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andrewschwab
02-12-2010, 01:00 AM
Are your bees ready for another year?
Will this be the biggest honey crop ever? I sure hope so...

http://img.photobucket.com/albums/v203/AndrewSchwab/11storyhive-1.jpg

http://img.photobucket.com/albums/v203/AndrewSchwab/hotnuc001.jpg

capoeirista13
02-12-2010, 11:41 AM
*Fingers crossed for CCD to magically disappear and maybe even reverse*

beeboy
02-14-2010, 09:09 PM
Been keeping an eye on them and started to feed one that is a little short on honey. Only have four hives but they are all bringing in Maple pollen and look active. Things start early here in Florida. Almost lost a hive last August, it threw a late swarm and didn't requeen, by the time I realized it all the mail order queens were gone. Had to go the hard way by swapping young brood and having the hive make it's own. If I had been up north the hive would of been a write off. Only been averaging 10-12 gallons per hive which isn't a lot for the area but 40-50 gallons is a lot of work with an old Kelly 2 frame hand cranked extractor.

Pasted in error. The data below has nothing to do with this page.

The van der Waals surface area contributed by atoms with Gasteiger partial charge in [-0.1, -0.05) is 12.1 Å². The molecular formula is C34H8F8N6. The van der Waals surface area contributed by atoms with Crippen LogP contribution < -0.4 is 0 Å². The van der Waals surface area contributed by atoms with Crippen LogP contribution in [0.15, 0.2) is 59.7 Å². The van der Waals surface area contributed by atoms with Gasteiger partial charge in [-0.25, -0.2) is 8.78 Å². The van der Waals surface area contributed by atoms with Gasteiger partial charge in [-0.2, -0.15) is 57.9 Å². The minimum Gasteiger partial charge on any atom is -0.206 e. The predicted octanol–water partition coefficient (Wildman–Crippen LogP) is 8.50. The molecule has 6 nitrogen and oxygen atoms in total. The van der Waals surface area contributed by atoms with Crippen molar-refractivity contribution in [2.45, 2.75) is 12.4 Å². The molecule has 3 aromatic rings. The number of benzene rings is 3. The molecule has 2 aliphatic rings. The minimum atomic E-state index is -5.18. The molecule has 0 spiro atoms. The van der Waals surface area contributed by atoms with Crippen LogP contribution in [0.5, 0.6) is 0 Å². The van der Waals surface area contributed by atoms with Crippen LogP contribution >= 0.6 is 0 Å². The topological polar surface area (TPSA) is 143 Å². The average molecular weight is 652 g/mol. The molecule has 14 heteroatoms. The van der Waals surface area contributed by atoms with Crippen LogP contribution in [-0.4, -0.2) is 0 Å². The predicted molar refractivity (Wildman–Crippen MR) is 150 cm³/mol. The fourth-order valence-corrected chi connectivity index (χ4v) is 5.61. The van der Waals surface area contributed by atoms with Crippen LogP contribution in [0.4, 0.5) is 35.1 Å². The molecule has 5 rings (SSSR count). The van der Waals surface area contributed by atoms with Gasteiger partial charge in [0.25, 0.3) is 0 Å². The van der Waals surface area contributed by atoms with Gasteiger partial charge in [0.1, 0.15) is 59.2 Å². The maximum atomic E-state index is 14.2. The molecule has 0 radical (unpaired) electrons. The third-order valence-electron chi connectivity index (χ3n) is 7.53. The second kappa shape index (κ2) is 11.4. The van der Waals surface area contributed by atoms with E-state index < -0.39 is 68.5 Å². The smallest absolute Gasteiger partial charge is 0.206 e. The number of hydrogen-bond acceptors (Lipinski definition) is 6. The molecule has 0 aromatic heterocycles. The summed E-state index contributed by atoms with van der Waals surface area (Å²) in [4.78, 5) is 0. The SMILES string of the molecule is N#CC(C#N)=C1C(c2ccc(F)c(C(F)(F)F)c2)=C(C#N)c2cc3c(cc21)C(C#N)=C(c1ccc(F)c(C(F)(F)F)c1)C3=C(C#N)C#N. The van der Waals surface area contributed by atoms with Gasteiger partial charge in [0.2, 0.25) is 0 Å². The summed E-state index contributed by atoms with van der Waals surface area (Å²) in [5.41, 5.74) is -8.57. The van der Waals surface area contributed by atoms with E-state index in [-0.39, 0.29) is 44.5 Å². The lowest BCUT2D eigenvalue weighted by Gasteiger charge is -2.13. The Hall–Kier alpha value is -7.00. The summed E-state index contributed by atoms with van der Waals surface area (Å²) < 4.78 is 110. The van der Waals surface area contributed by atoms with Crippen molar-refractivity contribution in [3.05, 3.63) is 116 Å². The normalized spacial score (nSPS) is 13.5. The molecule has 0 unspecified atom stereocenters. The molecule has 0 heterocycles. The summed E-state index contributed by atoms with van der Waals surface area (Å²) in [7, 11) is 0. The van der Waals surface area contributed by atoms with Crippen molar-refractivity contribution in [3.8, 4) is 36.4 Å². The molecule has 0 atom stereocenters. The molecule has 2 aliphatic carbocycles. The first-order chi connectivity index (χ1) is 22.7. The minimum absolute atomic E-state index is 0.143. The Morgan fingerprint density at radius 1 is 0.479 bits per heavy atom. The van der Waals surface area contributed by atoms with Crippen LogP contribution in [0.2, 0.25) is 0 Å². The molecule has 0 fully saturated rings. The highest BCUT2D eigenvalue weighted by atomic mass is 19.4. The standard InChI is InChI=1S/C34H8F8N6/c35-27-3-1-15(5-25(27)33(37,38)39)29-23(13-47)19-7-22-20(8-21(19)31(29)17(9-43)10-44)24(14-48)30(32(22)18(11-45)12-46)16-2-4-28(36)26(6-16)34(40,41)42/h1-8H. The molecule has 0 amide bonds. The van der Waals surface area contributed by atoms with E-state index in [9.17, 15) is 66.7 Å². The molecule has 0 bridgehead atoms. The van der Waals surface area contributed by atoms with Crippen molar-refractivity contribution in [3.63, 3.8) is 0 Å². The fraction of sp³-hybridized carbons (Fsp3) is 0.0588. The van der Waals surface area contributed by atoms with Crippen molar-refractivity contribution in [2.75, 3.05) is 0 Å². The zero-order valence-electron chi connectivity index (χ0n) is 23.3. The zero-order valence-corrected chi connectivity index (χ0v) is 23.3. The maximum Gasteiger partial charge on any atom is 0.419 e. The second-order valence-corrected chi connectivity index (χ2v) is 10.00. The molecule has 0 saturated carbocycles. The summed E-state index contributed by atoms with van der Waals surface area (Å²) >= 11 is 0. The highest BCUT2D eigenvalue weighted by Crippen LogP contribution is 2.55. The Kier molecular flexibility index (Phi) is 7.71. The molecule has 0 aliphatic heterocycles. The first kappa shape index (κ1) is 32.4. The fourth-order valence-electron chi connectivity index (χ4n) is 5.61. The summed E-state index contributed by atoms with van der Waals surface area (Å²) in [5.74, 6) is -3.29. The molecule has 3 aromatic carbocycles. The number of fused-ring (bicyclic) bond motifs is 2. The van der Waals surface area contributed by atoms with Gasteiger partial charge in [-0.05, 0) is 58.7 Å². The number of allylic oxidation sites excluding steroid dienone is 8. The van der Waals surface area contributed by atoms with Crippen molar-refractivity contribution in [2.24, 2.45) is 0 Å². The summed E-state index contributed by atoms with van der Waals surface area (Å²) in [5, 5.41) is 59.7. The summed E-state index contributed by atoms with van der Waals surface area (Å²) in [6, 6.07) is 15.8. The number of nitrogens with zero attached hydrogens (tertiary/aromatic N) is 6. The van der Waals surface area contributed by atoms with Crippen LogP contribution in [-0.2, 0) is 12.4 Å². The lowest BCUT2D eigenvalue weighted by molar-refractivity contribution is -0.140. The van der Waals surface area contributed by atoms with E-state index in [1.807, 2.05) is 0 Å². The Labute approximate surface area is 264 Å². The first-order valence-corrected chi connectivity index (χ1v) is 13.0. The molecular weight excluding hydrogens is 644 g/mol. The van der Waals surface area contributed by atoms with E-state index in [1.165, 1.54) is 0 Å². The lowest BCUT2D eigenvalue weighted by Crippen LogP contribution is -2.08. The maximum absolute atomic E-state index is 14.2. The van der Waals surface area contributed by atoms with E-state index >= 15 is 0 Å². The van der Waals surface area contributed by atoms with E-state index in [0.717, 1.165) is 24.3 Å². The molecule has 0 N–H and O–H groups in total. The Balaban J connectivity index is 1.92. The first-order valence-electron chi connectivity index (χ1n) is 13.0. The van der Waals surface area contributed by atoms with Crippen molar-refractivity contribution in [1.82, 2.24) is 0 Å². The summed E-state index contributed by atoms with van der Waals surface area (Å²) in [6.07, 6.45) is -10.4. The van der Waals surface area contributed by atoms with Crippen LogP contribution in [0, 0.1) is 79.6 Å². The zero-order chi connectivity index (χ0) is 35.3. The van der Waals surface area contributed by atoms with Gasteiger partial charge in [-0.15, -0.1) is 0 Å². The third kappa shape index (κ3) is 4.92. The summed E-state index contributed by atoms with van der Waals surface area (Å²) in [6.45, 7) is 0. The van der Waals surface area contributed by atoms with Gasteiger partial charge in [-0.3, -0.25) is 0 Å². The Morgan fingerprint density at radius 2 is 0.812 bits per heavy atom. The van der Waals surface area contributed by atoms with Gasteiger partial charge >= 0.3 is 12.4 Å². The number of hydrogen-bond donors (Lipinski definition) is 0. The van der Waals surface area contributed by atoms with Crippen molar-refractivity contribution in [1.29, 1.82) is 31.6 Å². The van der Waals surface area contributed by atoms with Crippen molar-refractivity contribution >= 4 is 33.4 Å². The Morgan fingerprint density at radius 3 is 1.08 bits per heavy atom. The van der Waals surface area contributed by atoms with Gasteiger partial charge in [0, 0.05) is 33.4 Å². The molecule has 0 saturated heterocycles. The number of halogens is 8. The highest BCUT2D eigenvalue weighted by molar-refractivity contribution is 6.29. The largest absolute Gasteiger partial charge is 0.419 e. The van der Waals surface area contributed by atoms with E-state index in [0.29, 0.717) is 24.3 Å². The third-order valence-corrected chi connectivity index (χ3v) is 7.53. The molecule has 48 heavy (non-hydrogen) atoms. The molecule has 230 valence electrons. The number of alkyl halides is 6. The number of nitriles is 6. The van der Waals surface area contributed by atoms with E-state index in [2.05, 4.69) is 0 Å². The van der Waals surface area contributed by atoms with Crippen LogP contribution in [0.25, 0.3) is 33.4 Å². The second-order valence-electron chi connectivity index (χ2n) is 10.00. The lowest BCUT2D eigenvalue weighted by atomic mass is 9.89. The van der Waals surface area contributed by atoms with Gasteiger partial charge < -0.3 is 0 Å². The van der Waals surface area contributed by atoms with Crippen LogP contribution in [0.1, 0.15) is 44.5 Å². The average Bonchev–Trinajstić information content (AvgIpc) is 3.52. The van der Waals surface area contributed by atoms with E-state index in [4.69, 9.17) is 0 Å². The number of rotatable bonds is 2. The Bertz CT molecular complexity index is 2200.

andrewschwab
02-14-2010, 09:24 PM
There is something to be said for smaller honey crops, but healthier bees.
I have gone to that route. Used to be 90-100 pound averages. It was hard on me and the bees. I feel a lot better with the health of the hives and only getting 60 lbs avereages. :p
Besides it is tons easier to sell bees in the spring then selling honey all year long. Besides I hate having sticky hands, (go figure) :eek:

beeboy
02-14-2010, 09:44 PM
Yeah, I've gotten a bit lazy, even left a lot of honey on the hives for winter this year instead of a late fall extraction. Most bee keepers in the area only winter with one medium honey super on top of one deep brood box. Florida has such a short winter a setup like that works great. I prefer two deeps along with one or two full shallows. Any honey left over come spring gets extracted with the first crop.